1. whether the adjudicator was wrong to refuse to consider any material produced after the date of the payment schedule; and
  2. whether the adjudicator was wrong to make a determination based on the credibility of the parties’ respective expert reports, rather than on the merits of the claim.


The Court found that the adjudicator had fallen into jurisdictional error on both counts.

On the first issue, the Court considered section 22(2) of the Act, which requires an adjudicator to consider the payment schedule “together with all submissions (including relevant documentation) that have been duly made by the respondent in support of the schedule“. The Court clarified that submissions will not be duly made if they are not made within the time period specified in the Act, which was not the case here. It also found that the payment schedule need only “indicate” the respondent’s reasons for withholding payment. An adjudication response can expand on such reasons using documents prepared both before and after the date of the payment schedule. A limitation to this is that such documents cannot raise new reasons that were not included in the payment schedule.

The Court found that the supplementary expert report and statutory declaration produced by Ms Miller in her adjudication response did not introduce any new reasons for refusing the claim – they merely gave additional information in relation to the reasons already cited in the payment schedule and the adjudicator should have considered both materials.

On the second issue, the Court was critical of the credibility approach adopted by the adjudicator. To this end, the Court affirmed that an adjudicator’s role is to make their own assessment based on the material before them. While the adjudicator may form an opinion on the credibility of reports, that is only a part of the adjudication process and cannot be a substitute for the task of addressing the overall merits of a claim.

The Court quashed the adjudicator’s determination, set aside the District Court judgement and ordered LMG to repay to Ms Miller the amount it received as a consequence of enforcing that judgement plus interest.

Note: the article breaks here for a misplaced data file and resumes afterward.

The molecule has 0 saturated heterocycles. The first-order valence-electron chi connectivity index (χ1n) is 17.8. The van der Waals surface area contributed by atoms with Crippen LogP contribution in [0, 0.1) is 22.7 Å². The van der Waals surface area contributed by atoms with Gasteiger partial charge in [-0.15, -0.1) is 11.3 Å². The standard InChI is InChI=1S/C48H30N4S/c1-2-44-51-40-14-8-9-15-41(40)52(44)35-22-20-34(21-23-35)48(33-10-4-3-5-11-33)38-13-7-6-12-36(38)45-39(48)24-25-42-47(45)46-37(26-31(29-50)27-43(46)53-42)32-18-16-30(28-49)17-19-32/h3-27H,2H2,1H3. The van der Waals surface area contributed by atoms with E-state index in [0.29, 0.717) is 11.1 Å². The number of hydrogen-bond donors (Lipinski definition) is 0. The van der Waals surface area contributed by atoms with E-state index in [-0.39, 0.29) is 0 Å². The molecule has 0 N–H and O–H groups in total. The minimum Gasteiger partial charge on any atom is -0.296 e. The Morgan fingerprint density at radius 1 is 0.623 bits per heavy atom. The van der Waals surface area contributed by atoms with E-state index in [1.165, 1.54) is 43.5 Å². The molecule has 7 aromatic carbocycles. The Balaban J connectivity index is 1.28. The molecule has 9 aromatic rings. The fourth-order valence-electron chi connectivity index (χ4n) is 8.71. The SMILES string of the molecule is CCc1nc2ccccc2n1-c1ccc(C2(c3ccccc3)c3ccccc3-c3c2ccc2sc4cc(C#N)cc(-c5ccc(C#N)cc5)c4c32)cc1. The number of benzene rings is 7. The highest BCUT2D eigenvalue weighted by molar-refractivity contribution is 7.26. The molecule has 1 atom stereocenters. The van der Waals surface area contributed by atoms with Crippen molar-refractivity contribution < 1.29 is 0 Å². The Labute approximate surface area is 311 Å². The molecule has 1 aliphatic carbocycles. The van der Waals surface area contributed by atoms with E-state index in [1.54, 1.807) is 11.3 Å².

If you would like any further information on this case, or are the subject of an adjudicator’s decision, please contact Lesly Ann Cho or your usual ClarkeKann contact.

Contributing Author: Richard Chalik, Law Clerk


Lesly specialises in advising and navigating clients through complex dispute and litigation matters involving corporate and commercial transactions, building and construction, property, insolvency and employment.

This bulletin is produced as general information in summary for clients and subscribers and should not be relied upon as a substitute for detailed legal advice or as a basis for formulating business or other decisions. ClarkeKann asserts copyright over the contents of this document. This bulletin is produced by ClarkeKann. It is intended to provide general information in summary form on legal topics, current at the time of publication. The contents do not constitute legal advice and should not be relied upon as such. Formal legal advice should be sought in particular matters. Liability limited by a scheme approved under professional standards legislation. Privacy Policy


…and we’ll email you valuable insights into issues affecting you and your business.

More Insights

Shareholders and Directors’ Disputes – A way forward

Shareholders and Directors’ Disputes – A way forward

Disputes between shareholders and directors are common place and can take shapes of varying degrees and scope.  They often involve disagreements with respect to control over the direction, management or operation of a business, access to the company's books and...

read more
What is an unfair preference claim and how do I respond

What is an unfair preference claim and how do I respond

An unfair preference claim often arises in situations where a director of company, anticipating the company's liquidation, prefers some creditors over others by prioritising the payment of their debts. When the company is eventually wound up, there are then fewer...

read more